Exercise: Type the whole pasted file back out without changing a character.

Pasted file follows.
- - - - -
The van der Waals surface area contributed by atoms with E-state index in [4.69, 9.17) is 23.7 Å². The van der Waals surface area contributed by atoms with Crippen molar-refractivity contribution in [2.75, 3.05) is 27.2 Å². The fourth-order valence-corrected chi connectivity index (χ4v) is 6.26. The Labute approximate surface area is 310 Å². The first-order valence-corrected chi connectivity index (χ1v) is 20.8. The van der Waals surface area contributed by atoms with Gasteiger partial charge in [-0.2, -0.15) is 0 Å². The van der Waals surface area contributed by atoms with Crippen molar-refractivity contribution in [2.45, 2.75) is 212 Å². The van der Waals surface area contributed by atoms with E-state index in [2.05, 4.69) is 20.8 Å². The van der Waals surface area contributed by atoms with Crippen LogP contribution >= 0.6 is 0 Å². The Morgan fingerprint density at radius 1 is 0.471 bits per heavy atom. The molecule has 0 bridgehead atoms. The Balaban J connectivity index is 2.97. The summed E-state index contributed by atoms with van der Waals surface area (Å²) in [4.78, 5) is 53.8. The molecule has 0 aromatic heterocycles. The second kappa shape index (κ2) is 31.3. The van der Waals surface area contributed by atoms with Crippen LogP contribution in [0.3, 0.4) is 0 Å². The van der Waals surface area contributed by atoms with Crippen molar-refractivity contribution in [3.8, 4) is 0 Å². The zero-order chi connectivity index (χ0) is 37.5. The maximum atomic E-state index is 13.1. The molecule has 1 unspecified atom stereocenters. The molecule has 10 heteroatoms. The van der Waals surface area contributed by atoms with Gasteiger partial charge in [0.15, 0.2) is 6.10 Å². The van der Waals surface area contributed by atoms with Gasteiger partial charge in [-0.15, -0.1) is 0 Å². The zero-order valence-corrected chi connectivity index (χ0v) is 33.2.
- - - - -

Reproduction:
The van der Waals surface area contributed by atoms with E-state index in [4.69, 9.17) is 23.7 Å². The van der Waals surface area contributed by atoms with Crippen molar-refractivity contribution in [2.75, 3.05) is 27.2 Å². The fourth-order valence-corrected chi connectivity index (χ4v) is 6.26. The Labute approximate surface area is 310 Å². The first-order valence-corrected chi connectivity index (χ1v) is 20.8. The van der Waals surface area contributed by atoms with Gasteiger partial charge in [-0.2, -0.15) is 0 Å². The van der Waals surface area contributed by atoms with Crippen molar-refractivity contribution in [2.45, 2.75) is 212 Å². The van der Waals surface area contributed by atoms with E-state index in [2.05, 4.69) is 20.8 Å². The van der Waals surface area contributed by atoms with Crippen LogP contribution >= 0.6 is 0 Å². The Morgan fingerprint density at radius 1 is 0.471 bits per heavy atom. The molecule has 0 bridgehead atoms. The Balaban J connectivity index is 2.97. The summed E-state index contributed by atoms with van der Waals surface area (Å²) in [4.78, 5) is 53.8. The molecule has 0 aromatic heterocycles. The second kappa shape index (κ2) is 31.3. The van der Waals surface area contributed by atoms with Crippen LogP contribution in [0.3, 0.4) is 0 Å². The van der Waals surface area contributed by atoms with Crippen molar-refractivity contribution in [3.8, 4) is 0 Å². The zero-order chi connectivity index (χ0) is 37.5. The maximum atomic E-state index is 13.1. The molecule has 1 unspecified atom stereocenters. The molecule has 10 heteroatoms. The van der Waals surface area contributed by atoms with Gasteiger partial charge in [0.15, 0.2) is 6.10 Å². The van der Waals surface area contributed by atoms with Gasteiger partial charge in [-0.15, -0.1) is 0 Å². The zero-order valence-corrected chi connectivity index (χ0v) is 33.2.